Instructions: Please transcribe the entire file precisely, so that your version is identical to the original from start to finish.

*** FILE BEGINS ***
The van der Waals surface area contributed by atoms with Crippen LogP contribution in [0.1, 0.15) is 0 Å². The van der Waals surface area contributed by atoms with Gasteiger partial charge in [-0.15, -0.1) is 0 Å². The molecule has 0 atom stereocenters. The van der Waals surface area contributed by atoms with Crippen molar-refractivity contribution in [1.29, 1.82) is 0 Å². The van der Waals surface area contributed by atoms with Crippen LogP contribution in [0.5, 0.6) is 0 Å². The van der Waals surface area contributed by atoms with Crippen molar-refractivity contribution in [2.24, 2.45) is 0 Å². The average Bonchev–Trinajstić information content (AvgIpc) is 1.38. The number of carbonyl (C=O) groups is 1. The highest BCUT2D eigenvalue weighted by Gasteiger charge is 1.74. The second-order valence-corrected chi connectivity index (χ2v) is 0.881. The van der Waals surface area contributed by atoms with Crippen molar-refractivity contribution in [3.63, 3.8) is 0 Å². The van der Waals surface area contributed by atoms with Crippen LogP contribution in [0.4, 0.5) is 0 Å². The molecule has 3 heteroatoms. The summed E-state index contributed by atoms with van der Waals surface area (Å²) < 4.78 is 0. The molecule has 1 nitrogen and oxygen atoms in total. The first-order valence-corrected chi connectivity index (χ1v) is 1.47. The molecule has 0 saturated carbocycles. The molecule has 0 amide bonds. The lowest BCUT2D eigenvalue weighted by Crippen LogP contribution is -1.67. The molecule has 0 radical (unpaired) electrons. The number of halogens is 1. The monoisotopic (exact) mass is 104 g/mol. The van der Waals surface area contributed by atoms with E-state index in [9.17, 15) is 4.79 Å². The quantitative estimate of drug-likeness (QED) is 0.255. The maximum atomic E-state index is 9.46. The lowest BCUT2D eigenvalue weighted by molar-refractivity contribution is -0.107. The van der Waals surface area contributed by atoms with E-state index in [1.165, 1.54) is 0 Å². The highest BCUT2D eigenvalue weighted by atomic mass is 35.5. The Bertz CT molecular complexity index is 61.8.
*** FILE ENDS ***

The van der Waals surface area contributed by atoms with Crippen LogP contribution in [0.1, 0.15) is 0 Å². The van der Waals surface area contributed by atoms with Gasteiger partial charge in [-0.15, -0.1) is 0 Å². The molecule has 0 atom stereocenters. The van der Waals surface area contributed by atoms with Crippen molar-refractivity contribution in [1.29, 1.82) is 0 Å². The van der Waals surface area contributed by atoms with Crippen LogP contribution in [0.5, 0.6) is 0 Å². The van der Waals surface area contributed by atoms with Crippen molar-refractivity contribution in [2.24, 2.45) is 0 Å². The average Bonchev–Trinajstić information content (AvgIpc) is 1.38. The number of carbonyl (C=O) groups is 1. The highest BCUT2D eigenvalue weighted by Gasteiger charge is 1.74. The second-order valence-corrected chi connectivity index (χ2v) is 0.881. The van der Waals surface area contributed by atoms with Crippen molar-refractivity contribution in [3.63, 3.8) is 0 Å². The van der Waals surface area contributed by atoms with Crippen LogP contribution in [0.4, 0.5) is 0 Å². The molecule has 3 heteroatoms. The summed E-state index contributed by atoms with van der Waals surface area (Å²) < 4.78 is 0. The molecule has 1 nitrogen and oxygen atoms in total. The first-order valence-corrected chi connectivity index (χ1v) is 1.47. The molecule has 0 saturated carbocycles. The molecule has 0 amide bonds. The lowest BCUT2D eigenvalue weighted by Crippen LogP contribution is -1.67. The molecule has 0 radical (unpaired) electrons. The number of halogens is 1. The monoisotopic (exact) mass is 104 g/mol. The van der Waals surface area contributed by atoms with E-state index in [9.17, 15) is 4.79 Å². The quantitative estimate of drug-likeness (QED) is 0.255. The maximum atomic E-state index is 9.46. The lowest BCUT2D eigenvalue weighted by molar-refractivity contribution is -0.107. The van der Waals surface area contributed by atoms with E-state index in [1.165, 1.54) is 0 Å². The highest BCUT2D eigenvalue weighted by atomic mass is 35.5. The Bertz CT molecular complexity index is 61.8.